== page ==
[0078] Figure 1004 is a detailed block diagram of the sensor 1014 to be embedded in the watch, according to a preferred embodiment of this invention. A voltage controlled oscillator (VCO) 1041 (for generating the microwave signal) is modulated by a ramp signal 1046 and spans the full signal bandwidth, which preferably spans from 3.1 to 10.6 GHz. A typical sweep time would be 10 μβε The selection of this sweep time will cause the detected signal representing the artery to be at approximately 125 KHz. This frequency is high enough to minimize the effect of the semiconductor's shot noise on the Signal to Noise Ratio (SNR). Other sweep times can be selected as needed in different practical implementations. In the preferred embodiment, the VCO output is coupled to the antenna 1003a, and also to the LO input of mixer 1042. In the preferred embodiment, the antenna 1003b receives the reflected signal from the artery, that mixes with the VCO signal in Mixer 1042, to produce an IF signal. This IF signal is filtered by a Low Pass Filter (LPF) 1043 and amplified in IF amplifier 1044, before being sampled by the Analog to Digital converter (ADC) 1045. The IF channel illustrated in figure 1004 describes a real signal detection.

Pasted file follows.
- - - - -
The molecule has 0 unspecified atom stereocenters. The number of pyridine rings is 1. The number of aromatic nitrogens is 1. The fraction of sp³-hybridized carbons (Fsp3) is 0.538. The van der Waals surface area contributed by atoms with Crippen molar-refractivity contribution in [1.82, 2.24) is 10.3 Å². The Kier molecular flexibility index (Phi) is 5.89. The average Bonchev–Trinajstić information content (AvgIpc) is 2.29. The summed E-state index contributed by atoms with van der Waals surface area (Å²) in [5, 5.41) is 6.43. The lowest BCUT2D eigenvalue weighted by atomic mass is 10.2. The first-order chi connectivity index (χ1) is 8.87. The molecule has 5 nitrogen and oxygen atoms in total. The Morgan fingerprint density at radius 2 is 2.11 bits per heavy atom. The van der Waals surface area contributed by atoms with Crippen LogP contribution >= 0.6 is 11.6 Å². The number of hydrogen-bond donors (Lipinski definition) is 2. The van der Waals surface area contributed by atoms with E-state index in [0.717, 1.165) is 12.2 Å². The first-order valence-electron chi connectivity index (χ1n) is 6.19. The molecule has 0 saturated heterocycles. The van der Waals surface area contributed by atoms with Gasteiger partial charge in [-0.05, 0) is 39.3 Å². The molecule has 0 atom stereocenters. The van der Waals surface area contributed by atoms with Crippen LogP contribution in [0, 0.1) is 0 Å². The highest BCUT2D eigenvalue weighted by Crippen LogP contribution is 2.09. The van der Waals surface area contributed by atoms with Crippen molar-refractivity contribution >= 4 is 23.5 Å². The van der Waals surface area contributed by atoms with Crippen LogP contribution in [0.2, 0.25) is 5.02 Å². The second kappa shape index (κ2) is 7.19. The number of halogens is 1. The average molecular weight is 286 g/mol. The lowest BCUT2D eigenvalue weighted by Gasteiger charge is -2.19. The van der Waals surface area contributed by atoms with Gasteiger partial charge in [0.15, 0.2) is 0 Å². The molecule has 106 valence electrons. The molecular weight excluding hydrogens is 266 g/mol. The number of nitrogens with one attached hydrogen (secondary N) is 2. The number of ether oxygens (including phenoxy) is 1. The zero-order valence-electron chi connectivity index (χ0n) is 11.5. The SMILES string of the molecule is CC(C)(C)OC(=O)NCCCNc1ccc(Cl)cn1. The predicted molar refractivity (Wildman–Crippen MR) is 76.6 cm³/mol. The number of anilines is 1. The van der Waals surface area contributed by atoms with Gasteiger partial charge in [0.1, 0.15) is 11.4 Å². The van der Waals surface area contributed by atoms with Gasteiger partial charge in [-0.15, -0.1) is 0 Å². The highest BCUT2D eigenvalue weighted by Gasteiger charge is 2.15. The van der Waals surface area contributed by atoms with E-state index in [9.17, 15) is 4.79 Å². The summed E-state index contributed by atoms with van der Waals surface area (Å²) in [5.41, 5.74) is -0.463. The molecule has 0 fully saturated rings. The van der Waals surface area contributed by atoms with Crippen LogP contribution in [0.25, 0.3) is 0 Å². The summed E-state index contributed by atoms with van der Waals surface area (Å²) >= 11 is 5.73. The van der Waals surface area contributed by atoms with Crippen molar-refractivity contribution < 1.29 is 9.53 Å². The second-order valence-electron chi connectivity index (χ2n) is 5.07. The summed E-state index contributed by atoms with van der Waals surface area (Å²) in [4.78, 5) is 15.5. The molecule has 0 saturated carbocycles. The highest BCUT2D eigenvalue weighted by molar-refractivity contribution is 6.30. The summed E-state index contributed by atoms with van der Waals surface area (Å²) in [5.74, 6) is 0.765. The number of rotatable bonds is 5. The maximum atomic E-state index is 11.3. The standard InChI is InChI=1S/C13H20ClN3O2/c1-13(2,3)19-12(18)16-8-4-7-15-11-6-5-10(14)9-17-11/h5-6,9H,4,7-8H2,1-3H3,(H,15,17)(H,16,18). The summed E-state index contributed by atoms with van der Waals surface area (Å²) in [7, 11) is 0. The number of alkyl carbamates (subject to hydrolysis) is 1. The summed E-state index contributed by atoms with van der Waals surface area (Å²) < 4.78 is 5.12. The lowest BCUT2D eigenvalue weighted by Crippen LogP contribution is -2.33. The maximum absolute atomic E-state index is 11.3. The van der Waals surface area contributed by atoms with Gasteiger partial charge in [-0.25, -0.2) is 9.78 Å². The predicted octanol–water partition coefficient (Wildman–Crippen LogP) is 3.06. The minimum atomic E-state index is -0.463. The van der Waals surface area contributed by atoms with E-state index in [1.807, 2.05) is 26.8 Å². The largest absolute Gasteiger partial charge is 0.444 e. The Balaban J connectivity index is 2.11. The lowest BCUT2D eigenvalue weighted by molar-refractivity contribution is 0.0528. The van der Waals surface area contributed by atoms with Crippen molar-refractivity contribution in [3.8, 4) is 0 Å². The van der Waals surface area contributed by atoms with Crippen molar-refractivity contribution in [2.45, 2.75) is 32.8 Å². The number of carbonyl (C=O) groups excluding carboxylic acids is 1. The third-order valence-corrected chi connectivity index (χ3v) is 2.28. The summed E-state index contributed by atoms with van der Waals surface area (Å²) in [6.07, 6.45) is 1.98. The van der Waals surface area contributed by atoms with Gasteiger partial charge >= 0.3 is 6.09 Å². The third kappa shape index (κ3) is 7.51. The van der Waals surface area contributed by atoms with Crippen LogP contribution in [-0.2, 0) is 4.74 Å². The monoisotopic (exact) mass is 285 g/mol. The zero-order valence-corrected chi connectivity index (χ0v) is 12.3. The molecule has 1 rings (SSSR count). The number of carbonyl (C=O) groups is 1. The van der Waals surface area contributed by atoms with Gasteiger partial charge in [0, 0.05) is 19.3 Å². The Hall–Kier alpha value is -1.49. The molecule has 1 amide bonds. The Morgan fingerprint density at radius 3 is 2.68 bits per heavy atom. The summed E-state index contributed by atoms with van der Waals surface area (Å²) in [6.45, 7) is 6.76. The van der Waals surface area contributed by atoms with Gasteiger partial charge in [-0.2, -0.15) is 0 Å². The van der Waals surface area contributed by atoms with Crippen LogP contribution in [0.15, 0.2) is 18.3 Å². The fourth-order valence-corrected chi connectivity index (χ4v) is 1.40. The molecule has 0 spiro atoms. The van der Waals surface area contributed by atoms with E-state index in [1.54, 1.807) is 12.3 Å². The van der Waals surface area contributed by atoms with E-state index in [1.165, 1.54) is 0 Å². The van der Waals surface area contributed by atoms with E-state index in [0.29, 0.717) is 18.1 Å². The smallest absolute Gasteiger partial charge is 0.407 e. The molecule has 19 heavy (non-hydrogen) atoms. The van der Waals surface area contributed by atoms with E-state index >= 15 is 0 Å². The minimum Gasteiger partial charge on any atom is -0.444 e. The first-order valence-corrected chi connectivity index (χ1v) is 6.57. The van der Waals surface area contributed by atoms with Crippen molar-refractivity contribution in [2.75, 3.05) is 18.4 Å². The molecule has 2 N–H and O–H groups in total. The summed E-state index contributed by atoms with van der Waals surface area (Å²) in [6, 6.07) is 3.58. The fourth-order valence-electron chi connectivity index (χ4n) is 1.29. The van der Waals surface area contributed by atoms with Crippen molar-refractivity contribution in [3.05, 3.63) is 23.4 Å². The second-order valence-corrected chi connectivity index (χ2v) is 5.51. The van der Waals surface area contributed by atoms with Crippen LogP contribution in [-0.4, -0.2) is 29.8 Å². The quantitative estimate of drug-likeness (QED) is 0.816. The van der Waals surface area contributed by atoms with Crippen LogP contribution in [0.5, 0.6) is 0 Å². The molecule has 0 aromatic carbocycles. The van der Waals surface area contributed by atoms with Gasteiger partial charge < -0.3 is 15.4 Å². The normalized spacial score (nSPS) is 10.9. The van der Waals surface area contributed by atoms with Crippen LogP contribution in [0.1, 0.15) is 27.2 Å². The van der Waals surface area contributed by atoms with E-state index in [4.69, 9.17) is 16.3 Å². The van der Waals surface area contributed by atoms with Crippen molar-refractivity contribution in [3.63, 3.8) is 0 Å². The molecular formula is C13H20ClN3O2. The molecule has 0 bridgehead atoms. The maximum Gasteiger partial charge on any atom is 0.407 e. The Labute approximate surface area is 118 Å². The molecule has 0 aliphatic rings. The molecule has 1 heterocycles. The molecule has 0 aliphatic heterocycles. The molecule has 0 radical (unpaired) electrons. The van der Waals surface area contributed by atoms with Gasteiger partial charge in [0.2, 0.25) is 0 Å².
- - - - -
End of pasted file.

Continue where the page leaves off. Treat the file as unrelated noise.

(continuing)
[0079] Figure 1005 shows an alternative embodiment in which dual antenna 1003a and 1003b are replaced by a single antenna 1003. Antenna 1003 is excited using its

RF-to-LO parasitic leakage. The mixer 1042 may be purposely designed to leak this signal, which under other circumstances would be unwanted. Alternatively, other coupling mechanisms can be used, including a circulator or a directional coupler.